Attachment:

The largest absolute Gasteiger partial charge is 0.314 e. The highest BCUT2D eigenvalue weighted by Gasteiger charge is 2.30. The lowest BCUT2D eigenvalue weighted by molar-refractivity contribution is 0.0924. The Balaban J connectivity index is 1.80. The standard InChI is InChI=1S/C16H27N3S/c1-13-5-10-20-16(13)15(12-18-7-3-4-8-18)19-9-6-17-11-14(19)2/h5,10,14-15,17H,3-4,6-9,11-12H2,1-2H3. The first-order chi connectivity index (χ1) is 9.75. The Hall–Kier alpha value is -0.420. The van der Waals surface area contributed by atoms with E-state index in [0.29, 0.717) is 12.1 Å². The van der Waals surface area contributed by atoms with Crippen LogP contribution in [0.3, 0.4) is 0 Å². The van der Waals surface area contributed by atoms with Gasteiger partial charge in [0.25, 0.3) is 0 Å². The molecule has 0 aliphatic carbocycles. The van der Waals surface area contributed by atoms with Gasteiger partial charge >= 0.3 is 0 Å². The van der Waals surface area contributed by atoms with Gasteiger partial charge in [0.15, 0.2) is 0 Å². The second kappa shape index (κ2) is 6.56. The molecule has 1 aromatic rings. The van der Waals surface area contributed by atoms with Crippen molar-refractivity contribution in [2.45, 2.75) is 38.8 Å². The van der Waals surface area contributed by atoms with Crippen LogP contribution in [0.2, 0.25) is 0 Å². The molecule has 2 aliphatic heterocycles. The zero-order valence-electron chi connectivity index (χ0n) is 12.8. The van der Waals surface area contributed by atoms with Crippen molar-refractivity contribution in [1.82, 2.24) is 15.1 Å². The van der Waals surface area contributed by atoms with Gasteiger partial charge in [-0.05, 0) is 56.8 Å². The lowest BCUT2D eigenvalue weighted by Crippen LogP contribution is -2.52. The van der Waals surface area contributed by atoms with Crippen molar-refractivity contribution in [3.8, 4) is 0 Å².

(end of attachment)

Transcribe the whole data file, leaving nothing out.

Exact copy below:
The largest absolute Gasteiger partial charge is 0.314 e. The highest BCUT2D eigenvalue weighted by Gasteiger charge is 2.30. The lowest BCUT2D eigenvalue weighted by molar-refractivity contribution is 0.0924. The Balaban J connectivity index is 1.80. The standard InChI is InChI=1S/C16H27N3S/c1-13-5-10-20-16(13)15(12-18-7-3-4-8-18)19-9-6-17-11-14(19)2/h5,10,14-15,17H,3-4,6-9,11-12H2,1-2H3. The first-order chi connectivity index (χ1) is 9.75. The Hall–Kier alpha value is -0.420. The van der Waals surface area contributed by atoms with E-state index in [0.29, 0.717) is 12.1 Å². The van der Waals surface area contributed by atoms with Crippen LogP contribution in [0.3, 0.4) is 0 Å². The van der Waals surface area contributed by atoms with Gasteiger partial charge in [0.25, 0.3) is 0 Å². The molecule has 0 aliphatic carbocycles. The van der Waals surface area contributed by atoms with Gasteiger partial charge >= 0.3 is 0 Å². The van der Waals surface area contributed by atoms with Gasteiger partial charge in [0.15, 0.2) is 0 Å². The second kappa shape index (κ2) is 6.56. The molecule has 1 aromatic rings. The van der Waals surface area contributed by atoms with Crippen molar-refractivity contribution in [2.45, 2.75) is 38.8 Å². The van der Waals surface area contributed by atoms with Crippen LogP contribution in [0.2, 0.25) is 0 Å². The molecule has 2 aliphatic heterocycles. The zero-order valence-electron chi connectivity index (χ0n) is 12.8. The van der Waals surface area contributed by atoms with Crippen molar-refractivity contribution in [1.82, 2.24) is 15.1 Å². The van der Waals surface area contributed by atoms with Gasteiger partial charge in [-0.05, 0) is 56.8 Å². The lowest BCUT2D eigenvalue weighted by Crippen LogP contribution is -2.52. The van der Waals surface area contributed by atoms with Crippen molar-refractivity contribution in [3.8, 4) is 0 Å².